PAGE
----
She was silently waving a white flag in an apparent protest against the compulsory hijab, which in Iran refers to Islamic dress that covers the hair and body.

    Amnesty International quoted three eyewitnesses as saying that police arrested the woman on the spot and transferred her to a nearby detention center.

    Her name, Vida Movahed, is said to be 31 years old and has a 19-month-old baby.

    She boldly protested the compulsory veil in crowded downtown Tehran by taking off her shawl and waving it in the air on a stick. Simultaneously, she spoke about freedom and women’s right to choose their own clothing. A number of youths present in the scene gave her support.

    The incident took place on Wednesday, December 27, 2017, in Tehran’s Enghelab Avenue. The State Security forces arrested the young woman and the young passersby who had supported her.

    The arrests were made the same day as Tehran’s police chief claimed that no one would be arrested for mal-veiling. He said no criminal complaints would be filed for them, they will not be sent to court but will have to attend “educational” classes to correct their behavior. (The state-run Tasnim news agency – December 27, 2017)

    But the reality that exists in Iran today is that the repression of women was not unique to this young woman.

    The NCRI Women’s Committee, published a video about detainees during Iran protests especially women.  According to the information released by the committee, 400 women have been arrested in the southwestern city of Izeh, alone. Dozens of women have been arrested in Tehran. Seven women arrested in the city of Saqqez, in Iranian Kurdistan.
    In the first two weeks of January, 50 were shot dead and at least 8000 people have been arrested for taking part in the uprising and exercising their rights to freedom of expression and association.  At least 10 of these prisoners have been tortured to death in prison.

    The NCRI Women’s Committee echoes the Iranian people’s demand is to take urgent action to immediately release all those imprisoned under torture for taking part in the uprising.

    The fact is, the most striking images coming from Iran uprising are of women.
    They are risking the most to speak out against the Iranian regime.
    Women have demonstrated tremendous courage in the nationwide protests.
    The NCRI Women’s Committee calls on all freedom loving people of the world to support the struggle of Iranian women in their quest for freedom.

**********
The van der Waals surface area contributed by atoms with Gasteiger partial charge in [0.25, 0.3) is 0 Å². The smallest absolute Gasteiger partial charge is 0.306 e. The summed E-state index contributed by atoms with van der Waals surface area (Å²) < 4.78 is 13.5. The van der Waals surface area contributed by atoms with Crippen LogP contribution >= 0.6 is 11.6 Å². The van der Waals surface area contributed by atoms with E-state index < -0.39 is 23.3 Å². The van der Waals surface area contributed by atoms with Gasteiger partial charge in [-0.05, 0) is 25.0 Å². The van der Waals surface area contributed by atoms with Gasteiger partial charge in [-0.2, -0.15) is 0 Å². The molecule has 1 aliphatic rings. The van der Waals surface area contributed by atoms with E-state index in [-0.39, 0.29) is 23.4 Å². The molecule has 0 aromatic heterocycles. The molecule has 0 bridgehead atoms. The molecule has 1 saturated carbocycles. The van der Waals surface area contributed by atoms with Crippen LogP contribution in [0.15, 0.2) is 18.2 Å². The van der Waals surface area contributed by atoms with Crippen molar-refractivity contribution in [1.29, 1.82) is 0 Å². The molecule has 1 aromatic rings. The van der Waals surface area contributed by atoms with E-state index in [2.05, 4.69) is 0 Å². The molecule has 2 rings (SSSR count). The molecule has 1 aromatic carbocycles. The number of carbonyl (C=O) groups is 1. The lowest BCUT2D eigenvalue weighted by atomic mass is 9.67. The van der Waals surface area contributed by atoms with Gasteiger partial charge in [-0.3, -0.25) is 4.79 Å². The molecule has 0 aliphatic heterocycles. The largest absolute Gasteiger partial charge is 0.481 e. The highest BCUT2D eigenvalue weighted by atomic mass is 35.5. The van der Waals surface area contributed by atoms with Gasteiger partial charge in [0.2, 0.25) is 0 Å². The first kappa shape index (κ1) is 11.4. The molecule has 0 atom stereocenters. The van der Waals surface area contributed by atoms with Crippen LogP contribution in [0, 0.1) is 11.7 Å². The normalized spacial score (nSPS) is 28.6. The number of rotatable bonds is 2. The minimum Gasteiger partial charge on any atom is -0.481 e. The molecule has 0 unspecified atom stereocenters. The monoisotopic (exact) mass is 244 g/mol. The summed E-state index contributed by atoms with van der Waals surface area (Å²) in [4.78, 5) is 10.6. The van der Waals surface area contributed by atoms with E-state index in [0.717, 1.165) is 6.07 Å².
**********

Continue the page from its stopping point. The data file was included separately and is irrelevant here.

Maryam Rajavi Iran opposition leader urges Council of Europe to compel Tehran to release arrested, she said:

    I urge the Council of Europe and its member states to take effective measures and binding decisions to compel the religious fascism to:

    -Immediate freedom of the prisoners of the uprising
    -Freedom of expression and association;

    No more repression and no more compulsory veil;

    Now and just today.

    Also, a petition has been prepared for the release of the detainees of Iran protests, to be sent to the Secretary-General of the UN. By signing this petition and sharing the news of the detainees, including the girl of Enghelab Street, we should try to release them.

     

     
  • Masoud Dalvand 8:33 am on 25 Dec 2017 Permalink | Reply
    Tags: , Girl, , , , Sarpol-e-Zahab,   

    Teenage girl becomes a national heroine 

    Haniyeh2

    In the ancient myths, the stereotype for a hero has always been a big, strong man. Recently, however, a story has been circulating in the internet about a frail, young girl who has been named a national hero.

    Haniyeh, 13, used to live in Sarpol-e Zahab, the epicenter of the earthquake that hit Kermanshah Province in western Iran on November 12, 2017.

    “We were at home that night when the earthquake struck,” says Haniyeh. “Our grandma was staying with us that night. We started to run but as I was running away, I suddenly remembered my little sister who was sleeping upstairs on the carpet. So, I ran back inside.”

    As soon as Haniyeh finds and grabs her sister, a steel bar falls from the roof and hits her back and the power goes off…

    “The next thing I remember is that my father came with his car and took us to hospital. My mother was taken to Tehran.”

    Haniyeh’s spine has been severed, but she says, “I do not regret what I did. I’d never wanted my little sister to be in my place.”